Quantcast
Advertisement
 Email

 First Name

 Last Name

 Company

 Country
CAPTCHA code
Captcha: (type the characters above)

TASK FORCE DEMANDS CHANGES "WITHOUT ANY DELAY"
Academy in peril (1/24a)
GRAMMYS FINALIZE PERFORMERS LIST
All set...or as set as anything can be during this wild week. (1/24a)
UJA TO HONOR GREENSTEIN
XM marks the spot. (1/24a)
UMG U.K.'S CLASS OF 2020
Meanwhile, on the other side of the pond... (1/24a)
SPOTIFY CELEBRATES BEST NEW ARTIST NOMINEES
Eight was enough. (1/24a)
OSCARS
More awards-season madness.
SUPERSTAR DROPS
Who's next?
THE GRAMMY SHOW
The lineup grows.
POLITCS
Oy vey.
Pub Crawling
NMPA CHIEF TAKES ON SPOTIFY
3/12/19

The war of words between songwriter reps and Spotify continues in the wake of the streaming giant's participation in an appeal of the CRB's proposed royalty rate hike (see linked story below). On 3/12, National Music Publishers' Associationchief David Israelite issued the following point-by-point response to a Spotify blog post defending its decision. Take it away, David.

Spotify released a blog post attempting to spin why it is fighting against songwriters and trying to reverse the CRB decision which granted songwriters only their second meaningful rate increase in history. Let’s fact check their blog:

SPOTIFY SPIN:  Is Spotify suing songwriters? No, Spotify is not suing songwriters. Spotify, Amazon, Google, and Pandora have each individually appealed the CRB outcome. The National Music Publishers’ Association, or NMPA, also filed an appeal. An appeal is the only avenue for anyone to clarify elements of the CRB ruling.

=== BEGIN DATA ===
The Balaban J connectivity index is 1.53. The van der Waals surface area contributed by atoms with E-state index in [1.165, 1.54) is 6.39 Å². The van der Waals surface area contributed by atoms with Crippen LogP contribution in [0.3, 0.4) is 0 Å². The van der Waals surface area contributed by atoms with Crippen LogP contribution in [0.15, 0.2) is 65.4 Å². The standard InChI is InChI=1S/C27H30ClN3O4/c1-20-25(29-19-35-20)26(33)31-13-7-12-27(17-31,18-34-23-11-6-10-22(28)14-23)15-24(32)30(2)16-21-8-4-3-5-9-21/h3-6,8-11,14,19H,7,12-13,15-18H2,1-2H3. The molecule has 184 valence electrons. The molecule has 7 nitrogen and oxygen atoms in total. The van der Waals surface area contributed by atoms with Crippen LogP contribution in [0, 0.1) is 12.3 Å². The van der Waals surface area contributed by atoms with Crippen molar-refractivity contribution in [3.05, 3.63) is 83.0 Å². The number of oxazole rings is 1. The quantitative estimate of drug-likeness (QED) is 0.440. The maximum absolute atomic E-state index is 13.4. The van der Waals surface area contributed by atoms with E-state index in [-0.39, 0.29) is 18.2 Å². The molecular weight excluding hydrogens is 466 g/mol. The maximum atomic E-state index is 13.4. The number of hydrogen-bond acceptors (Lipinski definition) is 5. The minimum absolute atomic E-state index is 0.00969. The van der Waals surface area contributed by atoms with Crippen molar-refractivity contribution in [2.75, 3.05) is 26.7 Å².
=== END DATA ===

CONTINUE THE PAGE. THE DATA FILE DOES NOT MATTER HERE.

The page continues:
TRUTH: Spotify is appealing the decision of the CRB to the US Court of Appeals for the DC Circuit in order to reduce or eliminate the royalty rate increases granted to songwriters by the CRB. It’s that simple. Everything else—including Spotify’s attempt to describe its filing as “clarifying elements” of a ruling—is misleading spin. Simple question for Spotify: Do you want to reduce or eliminate the rate increase?  If the answer is anything but an unqualified “no”, then all songwriters should see right through Spotify’s attempt to divert and distract. Further, NMPA made clear it would not appeal unless the digital services appealed first. If the digital companies withdraw their appeal, so will NMPA.

...Read More